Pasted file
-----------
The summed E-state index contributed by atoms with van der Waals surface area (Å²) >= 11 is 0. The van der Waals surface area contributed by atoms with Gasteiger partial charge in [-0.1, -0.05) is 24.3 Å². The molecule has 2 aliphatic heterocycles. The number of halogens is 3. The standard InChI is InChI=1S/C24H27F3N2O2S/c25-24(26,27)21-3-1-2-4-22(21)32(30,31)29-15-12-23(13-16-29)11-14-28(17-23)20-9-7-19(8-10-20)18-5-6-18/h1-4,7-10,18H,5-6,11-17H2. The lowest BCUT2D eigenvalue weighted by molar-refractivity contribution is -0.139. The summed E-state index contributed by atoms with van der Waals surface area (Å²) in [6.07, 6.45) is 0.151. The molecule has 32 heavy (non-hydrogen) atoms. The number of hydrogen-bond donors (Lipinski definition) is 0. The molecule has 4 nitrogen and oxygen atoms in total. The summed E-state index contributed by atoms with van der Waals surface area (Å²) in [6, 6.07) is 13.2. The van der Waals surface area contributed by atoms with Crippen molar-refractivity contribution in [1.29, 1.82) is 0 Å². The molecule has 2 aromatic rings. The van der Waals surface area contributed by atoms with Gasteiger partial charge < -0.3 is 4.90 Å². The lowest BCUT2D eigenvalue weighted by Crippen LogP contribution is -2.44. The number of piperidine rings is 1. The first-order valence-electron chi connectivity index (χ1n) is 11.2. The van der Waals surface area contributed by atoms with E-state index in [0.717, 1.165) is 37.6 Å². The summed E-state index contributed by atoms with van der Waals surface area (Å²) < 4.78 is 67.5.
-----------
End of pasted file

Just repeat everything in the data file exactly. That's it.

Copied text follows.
The summed E-state index contributed by atoms with van der Waals surface area (Å²) >= 11 is 0. The van der Waals surface area contributed by atoms with Gasteiger partial charge in [-0.1, -0.05) is 24.3 Å². The molecule has 2 aliphatic heterocycles. The number of halogens is 3. The standard InChI is InChI=1S/C24H27F3N2O2S/c25-24(26,27)21-3-1-2-4-22(21)32(30,31)29-15-12-23(13-16-29)11-14-28(17-23)20-9-7-19(8-10-20)18-5-6-18/h1-4,7-10,18H,5-6,11-17H2. The lowest BCUT2D eigenvalue weighted by molar-refractivity contribution is -0.139. The summed E-state index contributed by atoms with van der Waals surface area (Å²) in [6.07, 6.45) is 0.151. The molecule has 32 heavy (non-hydrogen) atoms. The number of hydrogen-bond donors (Lipinski definition) is 0. The molecule has 4 nitrogen and oxygen atoms in total. The summed E-state index contributed by atoms with van der Waals surface area (Å²) in [6, 6.07) is 13.2. The van der Waals surface area contributed by atoms with Crippen molar-refractivity contribution in [1.29, 1.82) is 0 Å². The molecule has 2 aromatic rings. The van der Waals surface area contributed by atoms with Gasteiger partial charge < -0.3 is 4.90 Å². The lowest BCUT2D eigenvalue weighted by Crippen LogP contribution is -2.44. The number of piperidine rings is 1. The first-order valence-electron chi connectivity index (χ1n) is 11.2. The van der Waals surface area contributed by atoms with E-state index in [0.717, 1.165) is 37.6 Å². The summed E-state index contributed by atoms with van der Waals surface area (Å²) < 4.78 is 67.5.